Formula E chief tears into Formula 1 sustainability push: ‘Not a sustainable sport’

Jamie Woodhouse
Formula 1 and Formula E cars alongside each other. May 2023.

Formula 1 and Formula E cars alongside each other. May 2023.

Formula E CEO Jeff Dodds believes rival series Formula 1 is discussing sustainability from a “very low base”.

Both of these FIA-sanctioned series are committed to a sustainable future within the field of motorsport, though are following different paths in their respective quests.

For Formula E, their path is rather clear as an all-electric series, while Formula 1 is attempting to prove there is still a future for the internal combustion engine, which from 2026 will be powered by fully-sustainable fuels alongside the electrical power to create a 50/50 split for that new generation of power units.

Formula 1 not a sustainable series claims Formula E chief

All of this forms part of Formula 1’s push to be a carbon neutral series by 2030, but while Dodds says a degree of credit is due for the efforts, ultimately he is clear in his mind that Formula 1 does not have a sustainable future.

“Let’s be clear, that [F1] is not a sustainable sport,” Dodds told City A.M.

“I’ll give them credit for getting better but let’s not try and convince anybody that that’s a big sustainable sport, because it’s not.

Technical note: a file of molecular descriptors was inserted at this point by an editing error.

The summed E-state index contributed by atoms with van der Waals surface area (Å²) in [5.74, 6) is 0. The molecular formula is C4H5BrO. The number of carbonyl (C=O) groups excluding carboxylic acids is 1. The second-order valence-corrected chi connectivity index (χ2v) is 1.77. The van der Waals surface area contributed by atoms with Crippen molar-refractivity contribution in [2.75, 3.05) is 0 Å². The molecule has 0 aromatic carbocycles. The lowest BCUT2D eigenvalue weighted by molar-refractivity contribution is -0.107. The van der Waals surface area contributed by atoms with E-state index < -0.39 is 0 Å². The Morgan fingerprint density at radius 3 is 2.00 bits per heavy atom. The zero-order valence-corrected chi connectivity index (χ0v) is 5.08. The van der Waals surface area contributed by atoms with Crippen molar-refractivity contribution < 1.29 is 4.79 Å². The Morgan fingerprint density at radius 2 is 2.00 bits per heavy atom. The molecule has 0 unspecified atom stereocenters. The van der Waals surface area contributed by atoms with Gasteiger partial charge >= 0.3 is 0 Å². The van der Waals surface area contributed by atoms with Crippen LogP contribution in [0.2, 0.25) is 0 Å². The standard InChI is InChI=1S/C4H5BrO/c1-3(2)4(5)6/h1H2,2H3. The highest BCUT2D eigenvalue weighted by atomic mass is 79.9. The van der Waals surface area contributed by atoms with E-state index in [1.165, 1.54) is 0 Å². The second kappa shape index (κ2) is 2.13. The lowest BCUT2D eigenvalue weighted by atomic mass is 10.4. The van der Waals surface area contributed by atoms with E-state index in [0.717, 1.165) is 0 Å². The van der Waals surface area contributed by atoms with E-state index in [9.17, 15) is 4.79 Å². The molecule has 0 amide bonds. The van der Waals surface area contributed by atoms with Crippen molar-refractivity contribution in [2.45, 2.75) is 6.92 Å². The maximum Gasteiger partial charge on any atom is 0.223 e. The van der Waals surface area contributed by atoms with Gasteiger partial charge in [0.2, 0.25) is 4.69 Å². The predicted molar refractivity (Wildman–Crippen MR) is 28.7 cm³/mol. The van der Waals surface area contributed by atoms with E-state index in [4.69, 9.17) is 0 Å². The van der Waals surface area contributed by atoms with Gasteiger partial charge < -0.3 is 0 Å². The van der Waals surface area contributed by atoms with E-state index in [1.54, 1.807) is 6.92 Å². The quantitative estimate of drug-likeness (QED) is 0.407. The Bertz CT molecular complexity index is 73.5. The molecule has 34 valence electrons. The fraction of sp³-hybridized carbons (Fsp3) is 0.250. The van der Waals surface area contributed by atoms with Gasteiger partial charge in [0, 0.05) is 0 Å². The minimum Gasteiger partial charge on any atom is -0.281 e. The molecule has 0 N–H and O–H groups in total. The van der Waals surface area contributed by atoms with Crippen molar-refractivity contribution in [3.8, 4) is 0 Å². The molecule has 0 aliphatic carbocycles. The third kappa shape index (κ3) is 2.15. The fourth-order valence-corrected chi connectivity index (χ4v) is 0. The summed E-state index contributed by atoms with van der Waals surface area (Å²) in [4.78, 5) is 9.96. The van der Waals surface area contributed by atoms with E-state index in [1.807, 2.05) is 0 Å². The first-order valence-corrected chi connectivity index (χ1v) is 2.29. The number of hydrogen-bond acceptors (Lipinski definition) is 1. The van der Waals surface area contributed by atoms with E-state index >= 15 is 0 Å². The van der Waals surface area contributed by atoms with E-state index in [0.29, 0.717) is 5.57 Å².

“There is a market for Formula 1 and people like the series, and therefore I give them full credit for anything they’re doing to try and improve their existing position.

“So anything they do that is material and meaningful that makes them more sustainable, they should get credit for. [But] when I say a low base, [it’s] a very low base.

“Based on snippets of information I picked up on Formula 1, the annual impact is around 250,000 tonnes of carbon and I think that excludes things like fan travel and stuff like that.

“So I’m not surprised Formula One is talking about it [sustainability].

“Because they are. You only have to read the press or pick up the newspaper or turn on the telly and they’re talking about sustainability.

“But let’s be clear, you know that they’re talking about sustainability from a very, very low base.” recommends

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While the regulations for the new 2026 power units are now in place, Red Bull boss Christian Horner has re-opened that particular can of worms by calling for a re-think amidst fears over the quality of the racing action if the current plans come to pass.

Among his concerns about the 50/50 divide between internal combustion and electrical power is the apparent prospect of drivers downshifting along straights to harvest energy.

Ferrari are willing to discuss changes, while Mercedes and Renault are happy with the current plans, but the real loser could be Formula 1 if the path to this key milestone in the sustainability drive now faces obstacles from within.

As it stands, simply time will tell whether Dodds is right about Formula 1’s sustainability talk, unless of course the likes of Red Bull force further compromises, at which point Formula 1 must be extremely careful regarding what said compromises are.

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